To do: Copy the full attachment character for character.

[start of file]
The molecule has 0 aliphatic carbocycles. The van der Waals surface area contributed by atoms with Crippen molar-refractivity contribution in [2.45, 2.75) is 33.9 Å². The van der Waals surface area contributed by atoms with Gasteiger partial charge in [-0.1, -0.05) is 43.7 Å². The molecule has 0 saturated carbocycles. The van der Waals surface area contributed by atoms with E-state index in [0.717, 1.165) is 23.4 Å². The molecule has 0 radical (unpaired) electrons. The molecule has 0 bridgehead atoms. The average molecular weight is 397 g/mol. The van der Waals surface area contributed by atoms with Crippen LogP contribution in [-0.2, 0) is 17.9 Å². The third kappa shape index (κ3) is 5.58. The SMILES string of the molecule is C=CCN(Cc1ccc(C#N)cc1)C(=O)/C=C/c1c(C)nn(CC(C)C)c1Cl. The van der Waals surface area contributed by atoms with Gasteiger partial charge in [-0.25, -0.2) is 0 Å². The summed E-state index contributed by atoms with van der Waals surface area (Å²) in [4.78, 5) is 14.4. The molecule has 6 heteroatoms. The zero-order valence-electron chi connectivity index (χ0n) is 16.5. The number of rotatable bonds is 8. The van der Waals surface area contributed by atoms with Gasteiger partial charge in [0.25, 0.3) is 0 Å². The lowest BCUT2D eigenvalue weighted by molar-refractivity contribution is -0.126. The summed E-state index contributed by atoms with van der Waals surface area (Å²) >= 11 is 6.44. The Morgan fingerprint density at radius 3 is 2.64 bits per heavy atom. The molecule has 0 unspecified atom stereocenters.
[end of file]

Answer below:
The molecule has 0 aliphatic carbocycles. The van der Waals surface area contributed by atoms with Crippen molar-refractivity contribution in [2.45, 2.75) is 33.9 Å². The van der Waals surface area contributed by atoms with Gasteiger partial charge in [-0.1, -0.05) is 43.7 Å². The molecule has 0 saturated carbocycles. The van der Waals surface area contributed by atoms with E-state index in [0.717, 1.165) is 23.4 Å². The molecule has 0 radical (unpaired) electrons. The molecule has 0 bridgehead atoms. The average molecular weight is 397 g/mol. The van der Waals surface area contributed by atoms with Crippen LogP contribution in [-0.2, 0) is 17.9 Å². The third kappa shape index (κ3) is 5.58. The SMILES string of the molecule is C=CCN(Cc1ccc(C#N)cc1)C(=O)/C=C/c1c(C)nn(CC(C)C)c1Cl. The van der Waals surface area contributed by atoms with Gasteiger partial charge in [-0.25, -0.2) is 0 Å². The summed E-state index contributed by atoms with van der Waals surface area (Å²) in [4.78, 5) is 14.4. The molecule has 6 heteroatoms. The zero-order valence-electron chi connectivity index (χ0n) is 16.5. The number of rotatable bonds is 8. The van der Waals surface area contributed by atoms with Gasteiger partial charge in [0.25, 0.3) is 0 Å². The lowest BCUT2D eigenvalue weighted by molar-refractivity contribution is -0.126. The summed E-state index contributed by atoms with van der Waals surface area (Å²) >= 11 is 6.44. The Morgan fingerprint density at radius 3 is 2.64 bits per heavy atom. The molecule has 0 unspecified atom stereocenters.